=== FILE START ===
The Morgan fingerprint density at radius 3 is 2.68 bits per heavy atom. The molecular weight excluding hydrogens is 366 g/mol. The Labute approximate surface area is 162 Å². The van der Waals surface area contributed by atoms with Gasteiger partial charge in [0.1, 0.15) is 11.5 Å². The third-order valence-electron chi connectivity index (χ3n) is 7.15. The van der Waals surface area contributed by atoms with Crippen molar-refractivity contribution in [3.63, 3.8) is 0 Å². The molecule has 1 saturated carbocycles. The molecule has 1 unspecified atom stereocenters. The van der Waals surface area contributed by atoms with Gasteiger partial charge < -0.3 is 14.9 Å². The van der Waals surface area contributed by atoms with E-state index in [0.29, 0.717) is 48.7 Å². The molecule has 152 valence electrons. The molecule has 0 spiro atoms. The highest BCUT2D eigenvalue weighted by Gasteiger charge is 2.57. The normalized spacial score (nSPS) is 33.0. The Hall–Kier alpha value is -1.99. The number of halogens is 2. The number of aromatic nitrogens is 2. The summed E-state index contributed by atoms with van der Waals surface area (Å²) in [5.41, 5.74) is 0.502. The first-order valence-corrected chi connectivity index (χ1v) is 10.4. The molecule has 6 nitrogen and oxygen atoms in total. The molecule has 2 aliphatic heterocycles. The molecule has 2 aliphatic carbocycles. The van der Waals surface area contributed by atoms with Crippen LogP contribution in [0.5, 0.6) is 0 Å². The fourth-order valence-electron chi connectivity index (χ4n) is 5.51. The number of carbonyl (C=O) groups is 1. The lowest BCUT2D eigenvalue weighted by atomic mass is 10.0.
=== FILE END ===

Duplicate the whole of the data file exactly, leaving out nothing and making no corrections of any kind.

The Morgan fingerprint density at radius 3 is 2.68 bits per heavy atom. The molecular weight excluding hydrogens is 366 g/mol. The Labute approximate surface area is 162 Å². The van der Waals surface area contributed by atoms with Gasteiger partial charge in [0.1, 0.15) is 11.5 Å². The third-order valence-electron chi connectivity index (χ3n) is 7.15. The van der Waals surface area contributed by atoms with Crippen molar-refractivity contribution in [3.63, 3.8) is 0 Å². The molecule has 1 saturated carbocycles. The molecule has 1 unspecified atom stereocenters. The van der Waals surface area contributed by atoms with Gasteiger partial charge < -0.3 is 14.9 Å². The van der Waals surface area contributed by atoms with E-state index in [0.29, 0.717) is 48.7 Å². The molecule has 152 valence electrons. The molecule has 0 spiro atoms. The highest BCUT2D eigenvalue weighted by Gasteiger charge is 2.57. The normalized spacial score (nSPS) is 33.0. The Hall–Kier alpha value is -1.99. The number of halogens is 2. The number of aromatic nitrogens is 2. The summed E-state index contributed by atoms with van der Waals surface area (Å²) in [5.41, 5.74) is 0.502. The first-order valence-corrected chi connectivity index (χ1v) is 10.4. The molecule has 6 nitrogen and oxygen atoms in total. The molecule has 2 aliphatic heterocycles. The molecule has 2 aliphatic carbocycles. The van der Waals surface area contributed by atoms with Crippen LogP contribution in [0.5, 0.6) is 0 Å². The fourth-order valence-electron chi connectivity index (χ4n) is 5.51. The number of carbonyl (C=O) groups is 1. The lowest BCUT2D eigenvalue weighted by atomic mass is 10.0.